From proof to simpler proof

Solve \sin(x)=2x for x.

By mere inspection, we have x=0.

Visually, it appears that 0 is the only solution (see Fig.1 or Fig. 2)

Fig. 1

Fig. 2

To show that 0 is the only solution of \sin(x)=2x analytically, let

f(x) = \sin(x)-2x

0 is a solution of \sin(x)=2x means

f(0) = 0\quad\quad\quad(1)

Suppose there is a solution

x^* \neq 0\quad\quad\quad(2)

then,

f(x^*)=\sin(x^*)-2x^*=0\quad\quad\quad(3)

Since f(x) is an function continuous and differentiable on (-\infty, +\infty),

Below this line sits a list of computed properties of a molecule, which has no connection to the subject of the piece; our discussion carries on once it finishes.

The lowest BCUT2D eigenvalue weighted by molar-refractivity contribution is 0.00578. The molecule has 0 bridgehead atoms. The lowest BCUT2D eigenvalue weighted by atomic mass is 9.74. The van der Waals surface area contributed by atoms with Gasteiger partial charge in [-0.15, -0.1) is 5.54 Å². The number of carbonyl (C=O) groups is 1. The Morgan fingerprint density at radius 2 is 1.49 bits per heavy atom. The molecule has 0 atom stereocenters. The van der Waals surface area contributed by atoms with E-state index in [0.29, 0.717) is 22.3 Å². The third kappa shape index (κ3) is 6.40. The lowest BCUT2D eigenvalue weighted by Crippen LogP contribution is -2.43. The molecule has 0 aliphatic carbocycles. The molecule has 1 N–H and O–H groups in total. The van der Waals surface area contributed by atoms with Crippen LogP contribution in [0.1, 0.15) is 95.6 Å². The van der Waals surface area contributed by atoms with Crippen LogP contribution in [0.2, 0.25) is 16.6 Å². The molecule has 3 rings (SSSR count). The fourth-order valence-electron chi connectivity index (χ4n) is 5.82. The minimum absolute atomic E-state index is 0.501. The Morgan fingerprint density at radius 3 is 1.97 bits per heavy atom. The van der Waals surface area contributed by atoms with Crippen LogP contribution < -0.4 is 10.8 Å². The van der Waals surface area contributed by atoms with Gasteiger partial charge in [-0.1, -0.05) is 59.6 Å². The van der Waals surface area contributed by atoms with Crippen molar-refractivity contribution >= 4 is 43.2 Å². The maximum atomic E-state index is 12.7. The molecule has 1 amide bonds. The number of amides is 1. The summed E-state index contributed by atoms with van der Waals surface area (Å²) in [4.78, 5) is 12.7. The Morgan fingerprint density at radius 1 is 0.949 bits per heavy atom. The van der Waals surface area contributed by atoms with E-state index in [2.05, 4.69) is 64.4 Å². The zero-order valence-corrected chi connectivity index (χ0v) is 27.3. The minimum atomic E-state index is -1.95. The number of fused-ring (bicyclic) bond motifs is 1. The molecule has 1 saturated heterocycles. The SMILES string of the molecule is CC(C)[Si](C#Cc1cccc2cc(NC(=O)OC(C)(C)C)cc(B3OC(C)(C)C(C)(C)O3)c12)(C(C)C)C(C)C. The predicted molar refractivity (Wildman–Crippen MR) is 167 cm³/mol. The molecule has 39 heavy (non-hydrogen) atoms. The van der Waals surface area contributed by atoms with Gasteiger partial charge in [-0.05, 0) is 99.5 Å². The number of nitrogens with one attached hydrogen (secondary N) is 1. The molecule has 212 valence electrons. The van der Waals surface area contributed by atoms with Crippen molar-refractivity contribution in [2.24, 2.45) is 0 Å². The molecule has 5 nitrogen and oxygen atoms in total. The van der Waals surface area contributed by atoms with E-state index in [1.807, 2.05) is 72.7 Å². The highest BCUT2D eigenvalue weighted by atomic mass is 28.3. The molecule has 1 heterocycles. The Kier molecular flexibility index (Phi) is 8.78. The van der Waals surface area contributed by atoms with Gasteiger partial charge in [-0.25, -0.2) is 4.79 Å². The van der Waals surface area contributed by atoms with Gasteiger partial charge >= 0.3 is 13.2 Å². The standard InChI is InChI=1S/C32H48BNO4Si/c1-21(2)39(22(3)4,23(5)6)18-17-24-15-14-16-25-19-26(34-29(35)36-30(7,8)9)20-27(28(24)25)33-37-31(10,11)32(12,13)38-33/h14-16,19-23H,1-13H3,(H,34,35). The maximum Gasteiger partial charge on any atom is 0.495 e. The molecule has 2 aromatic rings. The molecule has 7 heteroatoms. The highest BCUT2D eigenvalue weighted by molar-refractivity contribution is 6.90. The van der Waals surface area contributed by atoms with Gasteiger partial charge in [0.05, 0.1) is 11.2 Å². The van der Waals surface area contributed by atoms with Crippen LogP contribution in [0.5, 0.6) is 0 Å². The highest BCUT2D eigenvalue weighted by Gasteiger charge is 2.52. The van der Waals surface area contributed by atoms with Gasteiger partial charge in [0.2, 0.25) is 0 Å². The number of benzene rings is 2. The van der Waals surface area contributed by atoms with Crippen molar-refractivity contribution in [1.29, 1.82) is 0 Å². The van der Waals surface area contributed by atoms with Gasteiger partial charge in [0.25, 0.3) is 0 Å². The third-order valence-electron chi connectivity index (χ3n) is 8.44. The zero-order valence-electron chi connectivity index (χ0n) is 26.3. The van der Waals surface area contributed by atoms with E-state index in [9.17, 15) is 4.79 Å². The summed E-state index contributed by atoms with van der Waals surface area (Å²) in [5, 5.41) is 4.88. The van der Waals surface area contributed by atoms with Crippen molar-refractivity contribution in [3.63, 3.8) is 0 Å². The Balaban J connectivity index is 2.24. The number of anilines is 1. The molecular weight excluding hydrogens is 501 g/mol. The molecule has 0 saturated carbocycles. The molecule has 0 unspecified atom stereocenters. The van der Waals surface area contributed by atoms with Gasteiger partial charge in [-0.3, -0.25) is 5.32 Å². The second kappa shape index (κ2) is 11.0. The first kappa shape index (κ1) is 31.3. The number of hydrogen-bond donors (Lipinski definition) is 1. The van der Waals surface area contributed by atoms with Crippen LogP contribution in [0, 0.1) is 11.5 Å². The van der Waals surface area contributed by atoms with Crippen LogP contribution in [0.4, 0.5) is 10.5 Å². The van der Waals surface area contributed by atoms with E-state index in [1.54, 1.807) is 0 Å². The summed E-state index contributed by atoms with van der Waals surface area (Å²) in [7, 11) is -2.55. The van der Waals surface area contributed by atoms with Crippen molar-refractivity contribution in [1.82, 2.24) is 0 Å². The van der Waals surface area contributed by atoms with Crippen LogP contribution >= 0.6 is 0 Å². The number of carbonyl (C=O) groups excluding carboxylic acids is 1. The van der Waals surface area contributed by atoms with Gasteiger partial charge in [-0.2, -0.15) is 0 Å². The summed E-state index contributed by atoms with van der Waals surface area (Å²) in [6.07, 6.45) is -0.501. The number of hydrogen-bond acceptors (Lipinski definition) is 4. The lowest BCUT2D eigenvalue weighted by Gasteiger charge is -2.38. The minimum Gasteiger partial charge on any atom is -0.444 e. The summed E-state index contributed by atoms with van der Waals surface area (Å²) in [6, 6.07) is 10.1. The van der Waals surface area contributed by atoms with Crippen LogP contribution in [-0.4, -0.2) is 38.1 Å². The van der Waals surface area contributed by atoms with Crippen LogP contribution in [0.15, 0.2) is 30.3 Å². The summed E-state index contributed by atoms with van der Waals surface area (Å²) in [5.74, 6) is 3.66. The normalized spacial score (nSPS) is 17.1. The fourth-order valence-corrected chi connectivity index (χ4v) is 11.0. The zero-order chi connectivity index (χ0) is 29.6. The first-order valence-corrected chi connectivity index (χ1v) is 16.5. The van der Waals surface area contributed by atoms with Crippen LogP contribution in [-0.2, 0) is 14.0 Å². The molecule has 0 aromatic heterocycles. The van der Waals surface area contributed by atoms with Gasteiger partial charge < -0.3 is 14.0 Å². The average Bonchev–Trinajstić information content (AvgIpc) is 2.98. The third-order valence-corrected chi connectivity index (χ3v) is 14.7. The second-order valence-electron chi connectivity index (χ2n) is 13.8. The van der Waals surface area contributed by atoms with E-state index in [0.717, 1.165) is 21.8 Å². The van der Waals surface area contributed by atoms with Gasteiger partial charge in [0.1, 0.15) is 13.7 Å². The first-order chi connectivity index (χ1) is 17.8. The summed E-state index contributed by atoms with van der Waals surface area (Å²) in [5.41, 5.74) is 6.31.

by Lagrange’s Mean-Value Theorem (see “A Sprint to FTC“), there \exists c \in (0, x^*) such that

f(x^*)-f(0)=f'(c)(x^*-0)

\overset{(1), (3)}{\implies} 0 = f'(c) x^*\quad\quad\quad(4)

\overset{(2)}{\implies} f'(c)=0\quad\quad\quad(5).

We know

f'(x) = \cos(x)-2.

From (5), we have

\cos(c)-2=0.

i.e.,

\cos(c)=2.

This is not possible since \forall x \in R, -1 \le \cos(x) \le 1.

A simpler alternative without direct applying Lagrange’s Mean-Value Theorem is:

f(x) = \sin(x)-2x \implies f'(x) = \cos(x) - 2 \overset{-1 \le \cos(x) \le 1}{\implies} f'(x) < 0\implies

f(x) =\sin(x)-2x is a strictly decreasing function.

Since f(0) = 0, \forall x<0, f(x) > 0 and \forall x>0, f(x) < 0.

Therefore, 0 is the only solution of f(x)=0. i.e.,

0 is the only solution of \sin(x) = 2x.

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